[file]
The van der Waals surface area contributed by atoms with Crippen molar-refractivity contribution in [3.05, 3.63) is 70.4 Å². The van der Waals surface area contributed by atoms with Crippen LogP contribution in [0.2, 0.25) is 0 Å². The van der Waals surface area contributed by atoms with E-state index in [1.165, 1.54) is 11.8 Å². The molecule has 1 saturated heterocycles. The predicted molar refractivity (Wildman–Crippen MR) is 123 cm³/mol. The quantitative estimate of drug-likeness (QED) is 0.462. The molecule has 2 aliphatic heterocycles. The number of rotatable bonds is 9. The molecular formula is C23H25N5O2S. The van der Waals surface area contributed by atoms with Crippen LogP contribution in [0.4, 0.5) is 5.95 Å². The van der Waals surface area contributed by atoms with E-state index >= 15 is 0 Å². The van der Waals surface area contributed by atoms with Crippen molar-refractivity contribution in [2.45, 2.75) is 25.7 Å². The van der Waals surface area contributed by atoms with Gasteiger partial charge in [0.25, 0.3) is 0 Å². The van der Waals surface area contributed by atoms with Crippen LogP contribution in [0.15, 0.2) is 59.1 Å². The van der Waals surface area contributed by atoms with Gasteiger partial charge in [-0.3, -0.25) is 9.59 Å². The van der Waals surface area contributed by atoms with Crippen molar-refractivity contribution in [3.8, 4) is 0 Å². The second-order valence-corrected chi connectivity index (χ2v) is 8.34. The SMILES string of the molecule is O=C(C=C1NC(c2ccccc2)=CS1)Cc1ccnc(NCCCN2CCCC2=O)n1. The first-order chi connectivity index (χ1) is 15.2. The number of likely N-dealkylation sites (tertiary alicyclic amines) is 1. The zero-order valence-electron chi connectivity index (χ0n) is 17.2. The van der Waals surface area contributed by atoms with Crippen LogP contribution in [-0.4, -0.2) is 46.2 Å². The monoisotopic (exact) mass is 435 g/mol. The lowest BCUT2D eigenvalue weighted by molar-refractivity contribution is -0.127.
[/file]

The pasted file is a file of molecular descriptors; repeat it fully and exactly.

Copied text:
The van der Waals surface area contributed by atoms with Crippen molar-refractivity contribution in [3.05, 3.63) is 70.4 Å². The van der Waals surface area contributed by atoms with Crippen LogP contribution in [0.2, 0.25) is 0 Å². The van der Waals surface area contributed by atoms with E-state index in [1.165, 1.54) is 11.8 Å². The molecule has 1 saturated heterocycles. The predicted molar refractivity (Wildman–Crippen MR) is 123 cm³/mol. The quantitative estimate of drug-likeness (QED) is 0.462. The molecule has 2 aliphatic heterocycles. The number of rotatable bonds is 9. The molecular formula is C23H25N5O2S. The van der Waals surface area contributed by atoms with Crippen LogP contribution in [0.4, 0.5) is 5.95 Å². The van der Waals surface area contributed by atoms with E-state index >= 15 is 0 Å². The van der Waals surface area contributed by atoms with Crippen molar-refractivity contribution in [2.45, 2.75) is 25.7 Å². The van der Waals surface area contributed by atoms with Gasteiger partial charge in [0.25, 0.3) is 0 Å². The van der Waals surface area contributed by atoms with Crippen LogP contribution in [0.15, 0.2) is 59.1 Å². The van der Waals surface area contributed by atoms with Gasteiger partial charge in [-0.3, -0.25) is 9.59 Å². The van der Waals surface area contributed by atoms with Crippen molar-refractivity contribution in [3.8, 4) is 0 Å². The second-order valence-corrected chi connectivity index (χ2v) is 8.34. The SMILES string of the molecule is O=C(C=C1NC(c2ccccc2)=CS1)Cc1ccnc(NCCCN2CCCC2=O)n1. The first-order chi connectivity index (χ1) is 15.2. The number of likely N-dealkylation sites (tertiary alicyclic amines) is 1. The zero-order valence-electron chi connectivity index (χ0n) is 17.2. The van der Waals surface area contributed by atoms with Crippen LogP contribution in [-0.4, -0.2) is 46.2 Å². The monoisotopic (exact) mass is 435 g/mol. The lowest BCUT2D eigenvalue weighted by molar-refractivity contribution is -0.127.